E-mail letters, May 13, 2010

Political correctness the issue
in California shirt fight

Ruben Navarrette’s column on the California teens who were sent home from school for wearing American flag tee shirts on Cinco de Mayo was little more than another tired rant against the so-called “cultural right” and conservative talk radio.

The story here is not that high school students wore prohibited clothing to school because their parents had lost control of them. The story is that the illegal immigration problem in the United States has gotten so bad that students merely wearing a tee shirt emblazoned with Old Glory to school can now be deemed controversial, or insensitive to others who are ostensibly Americans. 

It is interesting, too, that when protest suits the cultural left, it is free speech, but should it come from the right, it is typically portrayed in the media in demeaning fashion. Does anyone really believe that if the tables were turned and the students sent home were wearing Mexican flag apparel that Mr. Navarrette would describe them as “brats”? Almost certainly not.  More than likely they would have been described as noble civil rights activists of whom Rosa Parks would have been proud. 

The thing proved by the mess in Morgan Hill, Calif. is that we have so steeped ourselves with multiculturalism and political correctness that we no longer have any sense. Let’s all be clear here. When the flag of the United States is considered a dangerous and offensive symbol that has to be banned, even temporarily, from any of our public institutions, our nation has a serious problem.
Vaughn Park
Grand Junction

Forest Service was right
to reject Snodgrass Mountain

The U.S. Forest Service recently upheld a decision not to accept a proposal to expand lift-served skiing onto Snodgrass Mountain near Crested Butte. The Colorado conservation community strongly supports this decision.

The proposal has been thoroughly reviewed by the Forest Service and was originally turned down in November 2009. Crested Butte Mountain Resort appealed that decision and another thorough review has concluded that denying the proposal was both legal and appropriate.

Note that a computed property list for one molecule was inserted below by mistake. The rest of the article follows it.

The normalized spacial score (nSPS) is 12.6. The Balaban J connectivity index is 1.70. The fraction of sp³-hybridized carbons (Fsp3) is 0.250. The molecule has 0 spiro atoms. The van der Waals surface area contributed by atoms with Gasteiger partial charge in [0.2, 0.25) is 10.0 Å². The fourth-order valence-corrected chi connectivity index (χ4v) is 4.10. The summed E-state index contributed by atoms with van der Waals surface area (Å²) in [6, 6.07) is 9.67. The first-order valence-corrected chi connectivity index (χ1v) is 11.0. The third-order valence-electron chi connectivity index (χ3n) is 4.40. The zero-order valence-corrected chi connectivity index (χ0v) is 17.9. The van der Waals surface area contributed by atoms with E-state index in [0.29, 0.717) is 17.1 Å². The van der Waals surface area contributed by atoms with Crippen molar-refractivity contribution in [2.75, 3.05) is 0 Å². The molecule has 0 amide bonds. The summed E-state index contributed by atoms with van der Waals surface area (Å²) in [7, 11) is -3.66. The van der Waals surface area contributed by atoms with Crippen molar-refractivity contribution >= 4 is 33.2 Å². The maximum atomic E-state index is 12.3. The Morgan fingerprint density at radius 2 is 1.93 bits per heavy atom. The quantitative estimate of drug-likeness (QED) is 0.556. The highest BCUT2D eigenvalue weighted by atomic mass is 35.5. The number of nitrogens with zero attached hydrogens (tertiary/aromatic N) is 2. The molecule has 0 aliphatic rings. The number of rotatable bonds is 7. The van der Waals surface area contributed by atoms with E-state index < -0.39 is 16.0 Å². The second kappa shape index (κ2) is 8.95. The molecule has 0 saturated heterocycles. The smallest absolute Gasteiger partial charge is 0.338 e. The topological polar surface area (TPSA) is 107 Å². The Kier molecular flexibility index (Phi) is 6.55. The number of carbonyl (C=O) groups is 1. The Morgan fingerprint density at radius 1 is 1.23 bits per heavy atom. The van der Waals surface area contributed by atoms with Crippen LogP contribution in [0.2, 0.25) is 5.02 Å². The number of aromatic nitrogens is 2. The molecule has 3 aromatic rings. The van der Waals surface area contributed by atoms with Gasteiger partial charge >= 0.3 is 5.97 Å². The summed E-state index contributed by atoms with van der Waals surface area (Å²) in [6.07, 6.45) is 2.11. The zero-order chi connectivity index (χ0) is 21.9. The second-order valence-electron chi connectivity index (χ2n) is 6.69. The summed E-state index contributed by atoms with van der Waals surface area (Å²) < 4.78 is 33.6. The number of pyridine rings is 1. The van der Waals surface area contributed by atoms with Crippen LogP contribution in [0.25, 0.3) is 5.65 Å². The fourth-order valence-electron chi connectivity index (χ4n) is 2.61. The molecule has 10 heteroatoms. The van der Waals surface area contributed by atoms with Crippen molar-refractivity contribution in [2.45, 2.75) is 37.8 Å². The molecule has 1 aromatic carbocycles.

The expansion proposal by CBMR would have caused significant impacts to wildlife habitat and roadless areas would have increased risks of landslide activity and would
not have substantially improved skiing opportunities at Crested Butte. The latest Forest Service decision reinforces the conclusion that Snodgrass Mountain is fundamentally unsuitable for lift-served skiing.

These decisions show that the Forest Service will not spend its limited resources considering proposals that do not meet basic resource protection requirements. In this case the ski area proposed the development of ski trails and lifts on a mountain that simply cannot absorb the impact. The Forest Service appropriately recognized the mountain’s limitations, and correctly decided not to rubber stamp an ill-conceived ski area expansion.

What the decision reveals is that the Snodgrass expansion proposal was fundamentally flawed. Instead of pursuing an unlikely and risky expansion we encourage CBMR to focus on its positive attributes — like some of Colorado’s best terrain, the incredible setting of the Gunnison Valley and the unique Crested Butte community — to find success within its current footprint.

We thank the Forest Service for its broad and balanced examination of the issues, its objective analysis of law and policy, and its decision to protect the environment by turning down requests for inappropriate development.
Paul Joyce
Colorado Wild

Illegal immigrants are
clearly breaking the law

Am I right or am I wrong?  If you break a law in the United States you are subject to prosecution? I’m confused with all the back and forth on the immigration hoopla.  Isn’t it against the law to enter the country illegally?  I do believe it is.  Ergo, one would be subject to prosecution should they choose to do so.

If the above is NOT true, could you apply the same mentality and rationalization should you choose to rob a bank, break into someone’s home, steal someone’s identity, murder, etc., and avoid prosecution?  I don’t think so.

Gov. Brewer implemented a law in Arizona to protect her citizens from attacks, murders, kidnappings, thefts, etc., and everyone is up in arms. Do you realize that more people are being murdered near the Mexican Border than are being killed in Iraq and Afghanistan?  So why are people rioting and fighting against her policy?

If any one of us were to enter any other country in the world and started to make demands, demonstrate in a violent manner and disrespect their laws and flag, how long do you think it would be before we would find ourselves behind bars without benefit of legal representation.

I can see where politicians are coming from.  They are looking out for their own self -interest and seeking votes through whatever means. That’s what they do.

As an immigrant to this country, who entered the United States legally, became naturalized, worked and paid taxes, obeyed the laws and contributed to the community, I feel it incumbent upon anyone wishing to enjoy the benefits America has to offer, that they should respect their laws.  If they can’t do that and have come here illegally, at least have the decency, while they are receiving all the “free” benefits they are enjoying, to stop rioting in the streets, making demands and flying the American flag upside down or burning it in the street. It’s an insult to all Americans.
M. E. Ouellette


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